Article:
Writing Samples

  • Kandis Mascall

Dayton International Airport Part of a Trend of Dramatic Drops in Flights and Airfare



As the coronavirus pandemic continues to be a scourge on the global economy, perhaps no industry has been hit harder than the airline industry, especially in the United States. According to the Department of Transportation, airfare and passenger numbers are on a steep decline, “Airlines reported 11.5 million originating passengers in the second quarter of 2020, down from 87.2 million passengers a year earlier.”



Entrance to the Dayton International Airport via Kandis Mascall

Due to the plummeting numbers, airline companies say they have been forced to cut costs, particularly costs concerning labor. At the start of October, aviation juggernauts American Airlines and United made headlines after announcing a furlough for 32,000 employees. The former saying this was due to the failed federal COVID-19 relief package, which was supposed to include aid for the airline industry.

In an October 14 video conversation with CAPA Centre for Aviation, American Airlines CEO Doug Parker stated there was, “no anticipation at American Airlines that air travel demand will return to 2019 levels anytime in 2021, and probably for a year or two after that.” This sentiment echoing a trend seen in past economic crises.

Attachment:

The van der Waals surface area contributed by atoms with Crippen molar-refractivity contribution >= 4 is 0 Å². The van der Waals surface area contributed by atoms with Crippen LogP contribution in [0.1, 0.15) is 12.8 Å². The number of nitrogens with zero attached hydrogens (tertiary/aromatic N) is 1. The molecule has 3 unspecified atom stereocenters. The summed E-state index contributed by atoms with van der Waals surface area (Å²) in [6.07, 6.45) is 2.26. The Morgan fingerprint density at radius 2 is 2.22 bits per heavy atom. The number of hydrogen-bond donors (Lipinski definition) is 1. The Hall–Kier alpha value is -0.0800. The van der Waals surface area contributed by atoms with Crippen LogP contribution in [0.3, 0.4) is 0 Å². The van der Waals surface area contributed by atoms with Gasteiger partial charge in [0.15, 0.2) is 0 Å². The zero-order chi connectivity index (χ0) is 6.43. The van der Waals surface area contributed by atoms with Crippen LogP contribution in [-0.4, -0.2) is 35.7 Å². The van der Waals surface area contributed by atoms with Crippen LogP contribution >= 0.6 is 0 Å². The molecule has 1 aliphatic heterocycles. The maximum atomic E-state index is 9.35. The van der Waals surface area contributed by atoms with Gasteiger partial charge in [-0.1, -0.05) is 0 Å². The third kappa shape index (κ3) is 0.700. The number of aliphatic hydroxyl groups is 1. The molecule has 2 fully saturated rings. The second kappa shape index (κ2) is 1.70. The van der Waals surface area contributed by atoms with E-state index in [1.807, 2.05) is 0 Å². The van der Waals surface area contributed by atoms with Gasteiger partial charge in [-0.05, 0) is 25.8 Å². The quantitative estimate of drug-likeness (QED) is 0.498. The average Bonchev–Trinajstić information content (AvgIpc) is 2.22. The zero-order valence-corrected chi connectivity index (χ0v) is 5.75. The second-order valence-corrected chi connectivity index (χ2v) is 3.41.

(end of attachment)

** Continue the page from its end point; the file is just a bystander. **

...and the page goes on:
In a CNN opinion piece authored by Philip Baggaley, the managing director at S&P Global Ratings, Baggaley writes, “airlines will, at best, scrape by this year and emerge from the effects of the pandemic in 2021 or 2022 with more debt and reduced earnings capacity.”

According to Baggaley, five years was the time it took for passenger traffic to recuperate after the Great Recession concluded in 2009.

The economic hit has been reflected in airports across the country. At the onset of the pandemic, passengers reported seeing deserted terminals and empty flights. According to the Bureau of Transportation Statistics, the Dayton International Airport (DIA) saw an 80.5 percent drop in departing passengers in the second quarter of 2020.

The airport is now characterized by vacant parking garages and zero lines at check-in and at Transportation Security Administration screenings. There is still the possibility that the federal government can keep less busy airports, like DIA, afloat. In September, the Federal Aviation Administration awarded more than half a million dollars in funding to DIA as part of the Coronavirus Aid, Relief and Economic Security (CARES) Act.